(Re)Negotiating East and Southeast Asia: Region, Regionalism, and the Association of Southeast Asian Nations

By Alice D. BA | Go to book overview

6
ASEAN of and Beyond Southeast Asia:
The ASEAN Regional Forum

It is better to talk than not to talk, and it is better to talk to people
you know.

Bangkok Post (25 July 1994)

We reject the possibility of ASEAN evolving into a regional, col-
lective security arrangement or military alliance. We are able to
do this because of our belief that to win friends, one should not
create enemies.

Mahathir bin Mohamad,
Prime Minister of Malaysia, 1987
1

As regional and global systems transitioned into a new era, economics and trade were not the only areas where new challenges were compelling new thinking about regionalism. In the political-security realm, as well, ASEAN states found themselves confronted with parallel concerns about major power roles, intra-ASEAN unity, and indeed the future of Southeast Asia as a meaningful region and organizing principle. This chapter traces the process by which ASEAN’s founding consensus about security and understandings about its identity as a Southeast Asian organization are destabilized and the subsequent process of debate and consensus searching that follows. This chapter shows how old ideas—resilience as unity, self-determination, inclusive engagement, and perhaps most important, the idea of Southeast Asia as a distinct region—continue to constrain collective endeavors but are also adapted for new conditions.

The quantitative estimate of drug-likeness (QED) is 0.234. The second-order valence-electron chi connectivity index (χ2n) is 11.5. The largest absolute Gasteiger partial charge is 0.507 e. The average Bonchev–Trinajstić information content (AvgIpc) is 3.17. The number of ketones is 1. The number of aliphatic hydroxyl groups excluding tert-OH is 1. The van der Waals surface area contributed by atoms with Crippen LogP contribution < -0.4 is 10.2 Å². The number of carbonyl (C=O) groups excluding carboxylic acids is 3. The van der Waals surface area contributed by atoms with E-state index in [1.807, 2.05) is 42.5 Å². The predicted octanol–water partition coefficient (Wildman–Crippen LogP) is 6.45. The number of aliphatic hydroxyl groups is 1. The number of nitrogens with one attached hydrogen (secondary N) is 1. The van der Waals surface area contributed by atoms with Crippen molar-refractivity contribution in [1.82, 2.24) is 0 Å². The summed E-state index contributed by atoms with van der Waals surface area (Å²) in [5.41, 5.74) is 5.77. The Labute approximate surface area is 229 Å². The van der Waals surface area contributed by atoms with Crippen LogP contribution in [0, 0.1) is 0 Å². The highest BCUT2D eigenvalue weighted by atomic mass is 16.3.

In detailing these processes, this chapter picks up on four intertwined, interactive debates. The first two are continuations of older debates, namely, the appropriateness of external security guarantees and a Southeast Asian ZOPFAN. The latter two—whether to extend ASEAN’s Treaty of Amity and Cooperation and ASEAN processes beyond Southeast Asia—focus on the appropriateness of ASEAN principles, processes, and modes of engagement beyond Southeast Asia. The products of these debates will be a refined U.S.— ASEAN security relationship, a new Southeast Asian Nuclear Weapons Free

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